Trying to deal with different factions is like walking a tightrope. Sometimes its about timing. You can barge in like a bull in a china shop but it may not get you anywhere. Sometimes you have to watch and wait and pick an opportune moment. If you want to minimise casualties you have to keep lines of communication open. I watched this with the Peace Process in Northern Ireland… a real balancing act…

  • Salman said:

    I have read some very strong arguments against drone strikes. Some have even argued that it breeds more hatred against the US and creates human fodder for the terrorist orgainisations. I have a few questions
    why are masses not protesting against drone strikes. A PTI dharna of a few thousand people does not count. I have seen more people gather for horse and cattle show. Why have the main stream political parties (pml-n, ppp, anp, mqm) not taken a strong public stance against drones. A toothless resolution in parliment does not count. Might it be that this issue actually does not strike a chord with voters.

    My two cents on drone strikes; its a tactic not a strategy for eliminating threats. US uses drones as a tactic to safeguard its citizens and the strategy is to pressurise pak to give up her tacit support for extremist groups. Drones are a short term effective measure. I agree this is not a long term solution; tactics never are but the onus is on pak to show concrete steps for eliminating terrorist sancuaries. Unless that happens, drones will continue.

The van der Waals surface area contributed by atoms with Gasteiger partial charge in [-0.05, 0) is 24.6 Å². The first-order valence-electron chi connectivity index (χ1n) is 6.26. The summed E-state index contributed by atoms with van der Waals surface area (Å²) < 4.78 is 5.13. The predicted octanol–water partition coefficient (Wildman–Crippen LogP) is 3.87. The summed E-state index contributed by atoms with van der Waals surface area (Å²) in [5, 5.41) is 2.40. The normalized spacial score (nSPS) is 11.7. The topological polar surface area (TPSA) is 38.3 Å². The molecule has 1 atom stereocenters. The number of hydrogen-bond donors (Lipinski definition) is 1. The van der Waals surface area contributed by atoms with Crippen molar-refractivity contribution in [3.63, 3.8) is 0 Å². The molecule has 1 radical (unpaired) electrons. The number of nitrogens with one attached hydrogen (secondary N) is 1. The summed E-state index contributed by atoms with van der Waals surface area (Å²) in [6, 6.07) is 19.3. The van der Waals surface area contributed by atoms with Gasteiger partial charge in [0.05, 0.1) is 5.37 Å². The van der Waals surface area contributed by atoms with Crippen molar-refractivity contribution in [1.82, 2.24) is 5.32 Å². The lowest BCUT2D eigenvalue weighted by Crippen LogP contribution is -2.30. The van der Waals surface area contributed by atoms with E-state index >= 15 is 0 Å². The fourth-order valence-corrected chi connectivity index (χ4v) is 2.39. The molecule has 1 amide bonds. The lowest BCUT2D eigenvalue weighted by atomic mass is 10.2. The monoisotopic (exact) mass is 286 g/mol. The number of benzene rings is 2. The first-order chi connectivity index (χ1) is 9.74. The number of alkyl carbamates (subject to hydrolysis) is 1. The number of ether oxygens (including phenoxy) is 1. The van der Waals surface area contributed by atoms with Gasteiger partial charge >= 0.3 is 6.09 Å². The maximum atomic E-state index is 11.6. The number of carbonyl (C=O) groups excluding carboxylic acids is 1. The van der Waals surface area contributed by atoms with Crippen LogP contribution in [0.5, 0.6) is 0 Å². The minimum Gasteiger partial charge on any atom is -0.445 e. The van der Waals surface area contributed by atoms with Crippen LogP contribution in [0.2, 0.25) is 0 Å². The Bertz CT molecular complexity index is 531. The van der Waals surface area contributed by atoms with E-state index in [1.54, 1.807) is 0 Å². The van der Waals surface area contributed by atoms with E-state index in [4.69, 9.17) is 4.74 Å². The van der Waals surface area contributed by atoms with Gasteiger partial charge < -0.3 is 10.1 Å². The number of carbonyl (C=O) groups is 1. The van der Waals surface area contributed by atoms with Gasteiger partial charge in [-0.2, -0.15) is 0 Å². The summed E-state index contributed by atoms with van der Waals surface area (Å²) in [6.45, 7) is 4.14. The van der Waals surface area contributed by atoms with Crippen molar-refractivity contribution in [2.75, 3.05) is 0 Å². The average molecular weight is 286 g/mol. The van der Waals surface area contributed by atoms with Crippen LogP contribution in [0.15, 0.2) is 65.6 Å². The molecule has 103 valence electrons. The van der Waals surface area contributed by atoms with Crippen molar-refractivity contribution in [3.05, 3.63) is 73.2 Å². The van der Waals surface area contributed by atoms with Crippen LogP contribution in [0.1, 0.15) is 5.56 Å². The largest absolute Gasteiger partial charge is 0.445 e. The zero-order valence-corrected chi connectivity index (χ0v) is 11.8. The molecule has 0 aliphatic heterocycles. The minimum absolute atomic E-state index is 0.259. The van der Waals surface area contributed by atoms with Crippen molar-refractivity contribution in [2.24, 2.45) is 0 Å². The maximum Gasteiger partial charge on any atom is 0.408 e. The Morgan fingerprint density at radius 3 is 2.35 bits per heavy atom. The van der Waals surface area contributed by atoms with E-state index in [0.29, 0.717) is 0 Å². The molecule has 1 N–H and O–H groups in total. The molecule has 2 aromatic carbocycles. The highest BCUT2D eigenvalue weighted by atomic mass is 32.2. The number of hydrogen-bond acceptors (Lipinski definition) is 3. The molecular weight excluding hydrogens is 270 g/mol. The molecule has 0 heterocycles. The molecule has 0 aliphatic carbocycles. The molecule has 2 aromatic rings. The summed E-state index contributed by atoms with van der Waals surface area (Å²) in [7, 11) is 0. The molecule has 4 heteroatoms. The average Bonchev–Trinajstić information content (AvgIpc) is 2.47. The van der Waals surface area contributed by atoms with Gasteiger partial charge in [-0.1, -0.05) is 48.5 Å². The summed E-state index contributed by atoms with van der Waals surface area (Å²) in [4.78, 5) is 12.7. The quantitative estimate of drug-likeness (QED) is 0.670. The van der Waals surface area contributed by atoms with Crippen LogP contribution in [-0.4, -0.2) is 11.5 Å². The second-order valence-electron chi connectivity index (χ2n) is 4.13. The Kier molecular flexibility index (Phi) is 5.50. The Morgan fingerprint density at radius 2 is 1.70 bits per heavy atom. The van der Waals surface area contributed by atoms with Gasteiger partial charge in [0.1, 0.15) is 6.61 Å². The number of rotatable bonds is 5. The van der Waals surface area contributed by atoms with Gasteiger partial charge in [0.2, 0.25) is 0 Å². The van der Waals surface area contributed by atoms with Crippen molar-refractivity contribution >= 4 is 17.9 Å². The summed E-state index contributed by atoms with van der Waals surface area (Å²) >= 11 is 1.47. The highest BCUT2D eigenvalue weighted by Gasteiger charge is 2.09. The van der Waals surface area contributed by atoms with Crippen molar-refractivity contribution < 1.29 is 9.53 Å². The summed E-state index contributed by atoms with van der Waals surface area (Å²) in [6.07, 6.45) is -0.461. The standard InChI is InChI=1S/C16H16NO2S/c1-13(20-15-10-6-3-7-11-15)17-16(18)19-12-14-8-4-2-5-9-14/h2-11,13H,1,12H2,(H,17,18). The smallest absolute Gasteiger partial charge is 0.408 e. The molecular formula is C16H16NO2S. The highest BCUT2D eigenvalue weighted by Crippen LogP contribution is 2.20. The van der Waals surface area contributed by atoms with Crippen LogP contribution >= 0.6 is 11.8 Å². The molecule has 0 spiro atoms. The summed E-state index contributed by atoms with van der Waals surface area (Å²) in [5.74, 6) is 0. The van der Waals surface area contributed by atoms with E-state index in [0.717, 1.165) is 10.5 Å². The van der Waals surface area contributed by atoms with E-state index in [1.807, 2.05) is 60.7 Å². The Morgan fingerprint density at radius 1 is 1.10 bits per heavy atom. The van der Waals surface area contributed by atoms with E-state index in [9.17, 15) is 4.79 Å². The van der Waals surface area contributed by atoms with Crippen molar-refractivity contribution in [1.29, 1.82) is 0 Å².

@carol grayson: we tried talking to taliban and the result was mayhem. Peace deals were a complete and utter failure. How do you talk to people who think they are on a devine mission from god. For the extremists, this is not a political struggle but an ideology that needs to be enforced.

  • taj said:

    the girl is another idiot fanatic deluded in american ideology had she or her family been droned and bled to death i would have asked her to reply!
    smell your coffee before its sipped by your subconsciousness sweetheart


    i wonder how many DOLLARS would’ve she pocketed as a result of ridiculing herself and at least making my head in utter shame when a fellow pakistani him or herself abuses pakistan!

  • ali said:

    Imran is just a new tool for the mullah military alliance. Only the new kids can be fooled by such dharna’s where Jamat Islami, Lashar e Taiba, Sipah Sahaba and Sunni tehreek are participating.